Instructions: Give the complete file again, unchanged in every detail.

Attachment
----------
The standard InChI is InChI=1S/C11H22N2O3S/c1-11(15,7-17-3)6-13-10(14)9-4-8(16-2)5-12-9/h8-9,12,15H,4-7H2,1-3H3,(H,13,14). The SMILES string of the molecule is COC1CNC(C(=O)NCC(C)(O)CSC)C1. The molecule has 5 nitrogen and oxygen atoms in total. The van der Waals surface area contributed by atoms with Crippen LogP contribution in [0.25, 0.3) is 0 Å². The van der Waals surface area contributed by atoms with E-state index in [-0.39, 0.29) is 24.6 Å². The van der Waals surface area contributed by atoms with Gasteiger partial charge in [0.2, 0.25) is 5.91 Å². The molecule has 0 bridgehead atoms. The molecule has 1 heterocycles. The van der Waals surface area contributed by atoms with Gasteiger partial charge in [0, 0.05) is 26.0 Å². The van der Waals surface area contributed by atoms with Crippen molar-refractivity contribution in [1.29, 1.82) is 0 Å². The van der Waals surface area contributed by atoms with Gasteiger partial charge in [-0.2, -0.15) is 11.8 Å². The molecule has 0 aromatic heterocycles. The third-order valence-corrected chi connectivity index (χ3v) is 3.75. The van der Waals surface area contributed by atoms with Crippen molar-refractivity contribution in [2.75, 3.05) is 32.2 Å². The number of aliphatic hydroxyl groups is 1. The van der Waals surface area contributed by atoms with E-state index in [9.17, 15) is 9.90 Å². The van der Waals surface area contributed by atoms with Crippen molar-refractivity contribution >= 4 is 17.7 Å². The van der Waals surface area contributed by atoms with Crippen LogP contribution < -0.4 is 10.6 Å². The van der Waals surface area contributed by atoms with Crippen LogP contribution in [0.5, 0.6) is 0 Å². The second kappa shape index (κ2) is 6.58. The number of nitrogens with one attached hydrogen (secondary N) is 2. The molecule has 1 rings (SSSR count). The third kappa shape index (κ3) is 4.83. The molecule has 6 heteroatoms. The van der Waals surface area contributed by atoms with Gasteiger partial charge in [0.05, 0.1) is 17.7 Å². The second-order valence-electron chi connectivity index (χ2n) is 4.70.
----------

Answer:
The standard InChI is InChI=1S/C11H22N2O3S/c1-11(15,7-17-3)6-13-10(14)9-4-8(16-2)5-12-9/h8-9,12,15H,4-7H2,1-3H3,(H,13,14). The SMILES string of the molecule is COC1CNC(C(=O)NCC(C)(O)CSC)C1. The molecule has 5 nitrogen and oxygen atoms in total. The van der Waals surface area contributed by atoms with Crippen LogP contribution in [0.25, 0.3) is 0 Å². The van der Waals surface area contributed by atoms with E-state index in [-0.39, 0.29) is 24.6 Å². The van der Waals surface area contributed by atoms with Gasteiger partial charge in [0.2, 0.25) is 5.91 Å². The molecule has 0 bridgehead atoms. The molecule has 1 heterocycles. The van der Waals surface area contributed by atoms with Gasteiger partial charge in [0, 0.05) is 26.0 Å². The van der Waals surface area contributed by atoms with Crippen molar-refractivity contribution in [1.29, 1.82) is 0 Å². The van der Waals surface area contributed by atoms with Gasteiger partial charge in [-0.2, -0.15) is 11.8 Å². The molecule has 0 aromatic heterocycles. The third-order valence-corrected chi connectivity index (χ3v) is 3.75. The van der Waals surface area contributed by atoms with Crippen molar-refractivity contribution in [2.75, 3.05) is 32.2 Å². The number of aliphatic hydroxyl groups is 1. The van der Waals surface area contributed by atoms with E-state index in [9.17, 15) is 9.90 Å². The van der Waals surface area contributed by atoms with Crippen molar-refractivity contribution >= 4 is 17.7 Å². The van der Waals surface area contributed by atoms with Crippen LogP contribution < -0.4 is 10.6 Å². The van der Waals surface area contributed by atoms with Crippen LogP contribution in [0.5, 0.6) is 0 Å². The second kappa shape index (κ2) is 6.58. The number of nitrogens with one attached hydrogen (secondary N) is 2. The molecule has 1 rings (SSSR count). The third kappa shape index (κ3) is 4.83. The molecule has 6 heteroatoms. The van der Waals surface area contributed by atoms with Gasteiger partial charge in [0.05, 0.1) is 17.7 Å². The second-order valence-electron chi connectivity index (χ2n) is 4.70.